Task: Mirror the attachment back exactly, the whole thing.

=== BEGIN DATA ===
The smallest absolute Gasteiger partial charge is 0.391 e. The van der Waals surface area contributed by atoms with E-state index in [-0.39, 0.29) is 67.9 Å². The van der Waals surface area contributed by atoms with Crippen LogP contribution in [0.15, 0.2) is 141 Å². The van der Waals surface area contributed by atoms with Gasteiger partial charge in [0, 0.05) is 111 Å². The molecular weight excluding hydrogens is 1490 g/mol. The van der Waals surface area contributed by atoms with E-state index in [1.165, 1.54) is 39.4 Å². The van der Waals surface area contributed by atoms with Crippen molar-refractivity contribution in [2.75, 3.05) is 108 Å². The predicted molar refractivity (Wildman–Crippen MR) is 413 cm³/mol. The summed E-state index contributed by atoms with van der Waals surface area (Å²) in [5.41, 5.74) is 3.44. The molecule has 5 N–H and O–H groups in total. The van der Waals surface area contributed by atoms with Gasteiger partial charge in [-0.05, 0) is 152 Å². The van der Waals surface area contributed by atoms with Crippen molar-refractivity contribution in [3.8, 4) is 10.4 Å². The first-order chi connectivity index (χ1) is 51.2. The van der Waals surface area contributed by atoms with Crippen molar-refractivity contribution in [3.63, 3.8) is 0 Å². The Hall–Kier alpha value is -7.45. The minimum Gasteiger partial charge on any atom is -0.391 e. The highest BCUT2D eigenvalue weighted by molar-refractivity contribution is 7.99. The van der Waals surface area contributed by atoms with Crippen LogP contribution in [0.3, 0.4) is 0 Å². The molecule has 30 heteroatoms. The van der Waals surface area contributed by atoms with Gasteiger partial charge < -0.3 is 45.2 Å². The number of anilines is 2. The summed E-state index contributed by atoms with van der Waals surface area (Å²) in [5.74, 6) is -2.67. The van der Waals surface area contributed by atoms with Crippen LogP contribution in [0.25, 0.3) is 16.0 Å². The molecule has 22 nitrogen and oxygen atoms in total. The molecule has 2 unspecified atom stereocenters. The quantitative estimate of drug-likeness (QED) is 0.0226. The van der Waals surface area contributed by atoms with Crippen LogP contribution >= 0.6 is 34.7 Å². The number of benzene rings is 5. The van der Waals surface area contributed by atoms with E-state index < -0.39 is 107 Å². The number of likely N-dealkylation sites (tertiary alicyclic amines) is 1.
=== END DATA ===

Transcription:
The smallest absolute Gasteiger partial charge is 0.391 e. The van der Waals surface area contributed by atoms with E-state index in [-0.39, 0.29) is 67.9 Å². The van der Waals surface area contributed by atoms with Crippen LogP contribution in [0.15, 0.2) is 141 Å². The van der Waals surface area contributed by atoms with Gasteiger partial charge in [0, 0.05) is 111 Å². The molecular weight excluding hydrogens is 1490 g/mol. The van der Waals surface area contributed by atoms with E-state index in [1.165, 1.54) is 39.4 Å². The van der Waals surface area contributed by atoms with Crippen molar-refractivity contribution in [2.75, 3.05) is 108 Å². The predicted molar refractivity (Wildman–Crippen MR) is 413 cm³/mol. The summed E-state index contributed by atoms with van der Waals surface area (Å²) in [5.41, 5.74) is 3.44. The molecule has 5 N–H and O–H groups in total. The van der Waals surface area contributed by atoms with Gasteiger partial charge in [-0.05, 0) is 152 Å². The van der Waals surface area contributed by atoms with Crippen molar-refractivity contribution in [3.8, 4) is 10.4 Å². The first-order chi connectivity index (χ1) is 51.2. The van der Waals surface area contributed by atoms with Crippen molar-refractivity contribution in [3.63, 3.8) is 0 Å². The Hall–Kier alpha value is -7.45. The minimum Gasteiger partial charge on any atom is -0.391 e. The highest BCUT2D eigenvalue weighted by molar-refractivity contribution is 7.99. The van der Waals surface area contributed by atoms with Crippen LogP contribution in [0.3, 0.4) is 0 Å². The molecule has 30 heteroatoms. The van der Waals surface area contributed by atoms with Gasteiger partial charge < -0.3 is 45.2 Å². The number of anilines is 2. The summed E-state index contributed by atoms with van der Waals surface area (Å²) in [5.74, 6) is -2.67. The van der Waals surface area contributed by atoms with Crippen LogP contribution in [0.25, 0.3) is 16.0 Å². The molecule has 22 nitrogen and oxygen atoms in total. The molecule has 2 unspecified atom stereocenters. The quantitative estimate of drug-likeness (QED) is 0.0226. The van der Waals surface area contributed by atoms with Crippen LogP contribution >= 0.6 is 34.7 Å². The number of benzene rings is 5. The van der Waals surface area contributed by atoms with E-state index < -0.39 is 107 Å². The number of likely N-dealkylation sites (tertiary alicyclic amines) is 1.